Service charge – if the property is part of a larger building or estate, you may pay a service charge to contribute towards maintenance and repairs of the building and any common parts. Your contribution is likely to be proportionate to the size of your property.
Maintenance and repair – depending on the repairing provisions in the lease, you may be responsible for repairing, maintaining and decorating the property throughout the term, or be liable to contribute towards the same via a service charge.
Buildings insurance – you will reimburse the landlord for the costs it incurs insuring the property.
VAT – if the landlord has opted to tax the property, then VAT may also be payable on the rent, service charge and insurance costs.
Business rates – business rates are the non-domestic equivalent of council tax. The agent or landlord should be able to confirm how much will be payable, but we recommend that you have it verified by the council.
Utilities – where the cost of supplying gas, water and electric is not included in the service charge, you will need to pay for the cost of any services consumed at the property.
You will also need to budget for some upfront costs, including solicitors’ and surveyors’ fees, property search fees, Stamp Duty Land Tax (“SDLT”), a rent deposit and the cost of carrying out your fit out.
If you require any further advice on any costs involved with a lease, please contact a member of the Real Estate Team.
A wayleave is a legal agreement between a landowner and telecoms, utilities or fibre providers to facilitate the installation and on-going maintenance and management of under or over-ground cabling and supporting equipment.
Usually, voluntary wayleaves are negotiated between the parties, but where a reasonable agreement cannot be reached, the provider may seek a Statutory or ‘Necessary’ Wayleave.
Wayleaves are usually granted for a fixed term, or may be determined on notice. Landowners should be aware that, depending on the type of lines being installed (e.g. electricity or telecommunications) termination of the wayleave may also be regulated by statute.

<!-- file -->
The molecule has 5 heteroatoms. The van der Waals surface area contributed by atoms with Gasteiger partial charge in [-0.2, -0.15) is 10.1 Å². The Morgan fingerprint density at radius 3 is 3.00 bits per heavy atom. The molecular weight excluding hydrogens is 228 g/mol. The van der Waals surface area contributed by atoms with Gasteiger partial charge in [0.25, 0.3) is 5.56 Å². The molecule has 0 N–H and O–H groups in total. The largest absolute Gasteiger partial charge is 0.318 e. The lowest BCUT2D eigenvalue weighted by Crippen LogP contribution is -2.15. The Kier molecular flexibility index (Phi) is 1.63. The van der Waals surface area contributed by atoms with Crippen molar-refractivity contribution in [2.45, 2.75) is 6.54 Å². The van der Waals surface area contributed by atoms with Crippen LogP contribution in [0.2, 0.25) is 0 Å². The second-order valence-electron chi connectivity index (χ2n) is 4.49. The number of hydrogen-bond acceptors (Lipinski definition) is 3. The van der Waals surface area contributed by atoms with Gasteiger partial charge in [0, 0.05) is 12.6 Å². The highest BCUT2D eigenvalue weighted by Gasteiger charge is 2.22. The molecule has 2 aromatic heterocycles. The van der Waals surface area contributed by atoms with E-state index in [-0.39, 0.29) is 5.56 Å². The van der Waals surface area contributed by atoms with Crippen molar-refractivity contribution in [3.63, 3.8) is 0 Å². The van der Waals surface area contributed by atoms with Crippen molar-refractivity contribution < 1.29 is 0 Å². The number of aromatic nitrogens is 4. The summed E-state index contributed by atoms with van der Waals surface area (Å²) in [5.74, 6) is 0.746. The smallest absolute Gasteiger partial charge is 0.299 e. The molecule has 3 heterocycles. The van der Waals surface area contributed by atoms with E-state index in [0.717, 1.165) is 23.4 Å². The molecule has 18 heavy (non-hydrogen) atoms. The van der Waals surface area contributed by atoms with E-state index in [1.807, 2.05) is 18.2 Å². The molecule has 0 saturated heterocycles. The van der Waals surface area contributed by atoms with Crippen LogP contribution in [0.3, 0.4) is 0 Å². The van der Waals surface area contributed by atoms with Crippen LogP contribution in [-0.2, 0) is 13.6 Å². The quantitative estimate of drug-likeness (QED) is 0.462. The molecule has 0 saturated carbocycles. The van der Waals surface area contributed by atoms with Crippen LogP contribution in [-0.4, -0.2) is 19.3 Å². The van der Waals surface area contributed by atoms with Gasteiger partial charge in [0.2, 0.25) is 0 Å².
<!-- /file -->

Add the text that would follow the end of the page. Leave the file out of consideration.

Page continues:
A wayleave is different from an easement in that an easement creates an interest in land and can be granted in perpetuity, rather than a mere licence to use the land, as in the case of a wayleave.
If you require any further advice on wayleaves, please contact a member of the Real Estate Team.
A break clause in a lease creates either a tenant’s and/or landlord’s or even mutual contractual right to determine the lease before the expiry of the term. A break clause can be a fixed date, rolling or any multiple or variety of the former. A break right should be negotiated at the heads of terms stage, as it will likely have an impact on the other negotiated terms such as rent, review and length of term. If heads of terms are silent on the matter, your solicitor will not draft a break clause in the lease unless instructed to do so.
It is common particularly in respect of a tenant break for conditions to be attached, such as vacating the property; a requirement that all rents are paid up to the break date and that there are no underleases in place. Additional conditions can be applied, such as a ‘break penalty’ being a fixed sum payable by the tenant; a break personal only to the original tenant (and therefore cannot be exercised by assignees). Should the tenant fail to strictly comply with any conditions then in all likelihood the exercise of the break will be void and the lease will continue.
The Code for Leasing Business Premises in England and Wales 2007 (Lease Code 2007) recommends as follows: “That the only pre-conditions to tenants exercising any break clauses should be that they are up to date with the main rent, give up occupation and leave behind no continuing subleases.” The parties are however, free to negotiate whatever conditions and terms they choose.